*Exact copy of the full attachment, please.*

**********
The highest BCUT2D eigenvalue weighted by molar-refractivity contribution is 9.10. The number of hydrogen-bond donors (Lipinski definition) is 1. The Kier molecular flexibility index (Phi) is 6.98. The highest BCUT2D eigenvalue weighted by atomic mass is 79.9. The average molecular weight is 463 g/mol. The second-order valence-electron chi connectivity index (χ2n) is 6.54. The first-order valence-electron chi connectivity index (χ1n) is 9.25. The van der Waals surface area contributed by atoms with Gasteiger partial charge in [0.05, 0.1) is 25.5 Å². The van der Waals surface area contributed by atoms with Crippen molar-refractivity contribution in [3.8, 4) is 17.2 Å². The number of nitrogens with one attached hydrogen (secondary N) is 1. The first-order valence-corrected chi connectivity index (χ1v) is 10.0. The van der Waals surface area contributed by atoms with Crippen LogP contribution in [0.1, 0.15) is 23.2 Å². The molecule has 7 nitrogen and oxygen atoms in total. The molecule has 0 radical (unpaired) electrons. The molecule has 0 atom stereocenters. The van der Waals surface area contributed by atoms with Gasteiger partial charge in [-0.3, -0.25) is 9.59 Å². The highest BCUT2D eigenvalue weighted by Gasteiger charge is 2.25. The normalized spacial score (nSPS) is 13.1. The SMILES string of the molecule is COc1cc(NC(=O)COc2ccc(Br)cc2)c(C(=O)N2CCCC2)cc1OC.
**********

The highest BCUT2D eigenvalue weighted by molar-refractivity contribution is 9.10. The number of hydrogen-bond donors (Lipinski definition) is 1. The Kier molecular flexibility index (Phi) is 6.98. The highest BCUT2D eigenvalue weighted by atomic mass is 79.9. The average molecular weight is 463 g/mol. The second-order valence-electron chi connectivity index (χ2n) is 6.54. The first-order valence-electron chi connectivity index (χ1n) is 9.25. The van der Waals surface area contributed by atoms with Gasteiger partial charge in [0.05, 0.1) is 25.5 Å². The van der Waals surface area contributed by atoms with Crippen molar-refractivity contribution in [3.8, 4) is 17.2 Å². The number of nitrogens with one attached hydrogen (secondary N) is 1. The first-order valence-corrected chi connectivity index (χ1v) is 10.0. The van der Waals surface area contributed by atoms with Crippen LogP contribution in [0.1, 0.15) is 23.2 Å². The molecule has 7 nitrogen and oxygen atoms in total. The molecule has 0 radical (unpaired) electrons. The molecule has 0 atom stereocenters. The van der Waals surface area contributed by atoms with Gasteiger partial charge in [-0.3, -0.25) is 9.59 Å². The highest BCUT2D eigenvalue weighted by Gasteiger charge is 2.25. The normalized spacial score (nSPS) is 13.1. The SMILES string of the molecule is COc1cc(NC(=O)COc2ccc(Br)cc2)c(C(=O)N2CCCC2)cc1OC.